Corrosion Chemistry

Corrosion Cell


Corrosion is an electrochemical reaction involving the movement of electrons.  Let's first consider a more familiar electrochemical reaction - that which occurs when electricity comes out of a battery.

Battery

In a battery, electrons build up in the negative end, also known as the anode.  The positive end, known as the cathode, is attractive to electrons due to its positive charge.  If the two ends of the battery are connected with a conductive object, such as a metal wire through which electrons can flow, the electrons will flow from the anode to the cathode as an electric current.  The battery and the wire make up what is known as an electrolytic cell, which is a device which causes an electric current to flow.

Corrosion in a metal object, such as a pipe, acts in the same manner.  A negative area of metal (the anode) is connected to a positive area (the cathode) by the pipe wall itself.  As a result, electrons can flow from the anode to the cathode. 
Corrosion cell.

In addition to the anode, the cathode, and the connecting conductive material, the electrochemical reaction requires one more element - the electrolyte.  The electrolyte is a conducting solution, which in the case of a pipe is the water within the pipe with its dissolved salts.  (In a battery, the electrolyte is found within the battery - the "battery acid".)  The electrolyte accepts the electrons from the cathode, making the cathode maintain a positive charge which draws more electrons to it. 

So, in summary, any electrochemical reaction requires four elements, all of which must be in contact - the anode, the cathode, the conductive material, and the electrolyte.  In the battery, the anode and cathode are the two ends of the battery, the conductive material is a wire or other object touching both ends, and the electrolyte is found inside the battery.  In the case of corrosion of a pipe, the anode, cathode, and conductive material are all found in the pipe wall while the electrolyte is the water within the pipe.  If any of these four elements, which make up the corrosion cell, are absent or are not touching each other, then corrosion cannot occur.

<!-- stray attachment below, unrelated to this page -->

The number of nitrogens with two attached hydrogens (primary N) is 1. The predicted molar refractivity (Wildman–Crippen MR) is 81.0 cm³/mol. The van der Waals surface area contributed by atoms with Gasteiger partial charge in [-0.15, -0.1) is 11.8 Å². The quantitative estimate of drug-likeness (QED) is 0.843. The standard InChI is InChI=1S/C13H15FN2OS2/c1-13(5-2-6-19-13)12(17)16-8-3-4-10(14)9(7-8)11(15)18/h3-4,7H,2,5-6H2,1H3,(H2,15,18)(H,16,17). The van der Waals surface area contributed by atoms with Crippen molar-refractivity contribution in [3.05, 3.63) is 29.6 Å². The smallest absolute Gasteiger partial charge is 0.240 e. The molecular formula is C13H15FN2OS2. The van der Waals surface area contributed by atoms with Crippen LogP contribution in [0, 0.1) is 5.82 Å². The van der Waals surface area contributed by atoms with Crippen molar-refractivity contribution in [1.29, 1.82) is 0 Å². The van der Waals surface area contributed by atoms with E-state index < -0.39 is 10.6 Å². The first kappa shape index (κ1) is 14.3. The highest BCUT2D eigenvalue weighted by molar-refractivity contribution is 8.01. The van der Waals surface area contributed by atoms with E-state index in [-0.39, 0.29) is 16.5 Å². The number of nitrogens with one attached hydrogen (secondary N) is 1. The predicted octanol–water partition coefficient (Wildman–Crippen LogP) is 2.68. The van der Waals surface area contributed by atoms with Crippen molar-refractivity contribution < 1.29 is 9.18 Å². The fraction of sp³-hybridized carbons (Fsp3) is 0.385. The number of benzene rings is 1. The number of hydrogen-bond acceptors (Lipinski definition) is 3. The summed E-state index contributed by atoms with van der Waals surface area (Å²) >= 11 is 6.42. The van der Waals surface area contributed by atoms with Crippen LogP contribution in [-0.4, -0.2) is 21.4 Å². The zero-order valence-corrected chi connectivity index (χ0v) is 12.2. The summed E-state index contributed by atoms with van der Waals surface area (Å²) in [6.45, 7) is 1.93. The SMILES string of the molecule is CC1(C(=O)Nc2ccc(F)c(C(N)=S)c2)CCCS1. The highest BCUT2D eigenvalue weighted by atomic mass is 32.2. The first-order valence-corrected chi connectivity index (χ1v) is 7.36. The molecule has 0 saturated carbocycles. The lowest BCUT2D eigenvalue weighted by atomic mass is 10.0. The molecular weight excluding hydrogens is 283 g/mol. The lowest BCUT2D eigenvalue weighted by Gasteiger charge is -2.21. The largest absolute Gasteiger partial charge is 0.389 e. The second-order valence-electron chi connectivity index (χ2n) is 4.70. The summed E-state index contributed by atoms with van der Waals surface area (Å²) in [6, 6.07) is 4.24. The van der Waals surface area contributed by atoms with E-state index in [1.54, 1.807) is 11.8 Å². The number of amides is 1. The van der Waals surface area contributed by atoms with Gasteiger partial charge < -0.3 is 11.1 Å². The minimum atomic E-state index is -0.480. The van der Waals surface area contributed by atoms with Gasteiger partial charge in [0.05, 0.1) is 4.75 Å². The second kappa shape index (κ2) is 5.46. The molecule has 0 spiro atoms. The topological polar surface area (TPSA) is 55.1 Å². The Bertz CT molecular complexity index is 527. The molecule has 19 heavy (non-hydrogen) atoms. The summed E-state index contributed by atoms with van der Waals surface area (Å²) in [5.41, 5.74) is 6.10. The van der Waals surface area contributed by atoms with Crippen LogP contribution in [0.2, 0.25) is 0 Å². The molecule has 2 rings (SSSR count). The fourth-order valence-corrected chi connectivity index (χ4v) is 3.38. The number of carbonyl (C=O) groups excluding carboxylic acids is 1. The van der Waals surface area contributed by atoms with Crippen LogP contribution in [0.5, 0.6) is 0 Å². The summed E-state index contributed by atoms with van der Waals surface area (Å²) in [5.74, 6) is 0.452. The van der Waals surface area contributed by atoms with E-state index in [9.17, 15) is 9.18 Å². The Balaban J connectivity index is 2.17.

Anode Reactions


In the last section, we discussed the electrical side of the electrochemical reaction occurring during corrosion.  In order for the flow of electrons to occur, however, chemical reactions must also be happening.  In this section, we will consider the chemical reactions which occur in an iron pipe as it corrodes.  Other types of pipes will have different, but homologous, chemical reactions driving their corrosion. 

The main force behind corrosion is the tendency of iron to break down into its natural state.  The iron found in pipe is elemental iron (Fe0) which is unstable and tends to oxidize, to join with oxygen or other elements.  In nature, this oxidation produces an iron ore such as hematite (Fe2O3), magnetite (Fe3O4), iron pyrite (FeS2), or siderite (FeCO3).  In corrosion, the result of this oxidation is rust, Fe(OH)2 or Fe(OH)3.

Oxidation of the elemental iron occurs at the anode.  First, the elemental iron breaks down as shown below.  In this reaction, elemental iron leaves the pipe, so pits form in the pipe's surface at the anode. 

Elemental Iron Ferrous iron + Electrons
Fe0 Fe2+ + 2e-

The reaction produces ferrous iron and two electrons.  The electrons are then able to flow through the pipe wall to the cathode.  Meanwhile, the ferrous iron reacts with the water (the electrolyte) in the pipe to produce rust and hydrogen ions.

Ferrous iron + Water Ferrous hydroxide + Hydrogen ions
Fe2+ + 2H2O Fe(OH)2 + 2H+

The rust builds up a coating over the anode's surface.  Ferrous hydroxide may then react with more water to produce another form of rust called ferric hydroxide (Fe(OH)3).  These layers of rust are what creates the tubercles we mentioned earlier.

Tubercles can become problematic because they decrease the carrying capacity of the pipe and can be dislodged during high water flows, resulting in red water complaints.  But in the corrosion process, the tubercle actually slows the rate of corrosion by cutting the anode off from the electrolyte.  When the tubercle becomes dislodged and the anode comes in contact with water again, the corrosion rate increases. 


Cathode Reactions


The electrons from the breakdown of elemental iron flow through the pipe wall to the cathode.  There, they leave the metal and enter the water by reacting with hydrogen ions and forming hydrogen gas:

Hydrogen ions + Electrons Hydrogen gas
2H+ + 2e- H2

Hydrogen gas will coat the cathode and separate it from the water in a process called polarization.  Just as the buildup of a tubercle breaks the connection between the anode and the electrolyte and slows the corrosion process, polarization breaks the connection between the cathode and the electrolyte and slows corrosion. 

Dissolved oxygen in the water is able to react with the hydrogen gas surrounding the cathode:

Hydrogen gas + Oxygen Water
2H2 + O2 2H2O

This reaction is called depolarization.  Depolarization removes the hydrogen gas surrounding the cathode and speeds up the corrosion process.  So, you can see why water high in dissolved oxygen is more corrosive.

 

The Electrochemical Reaction


By combining the electrical and chemical reactions discussed above, we can see what is really happening during corrosion of a pipe.

Electrochemical reaction of corrosion.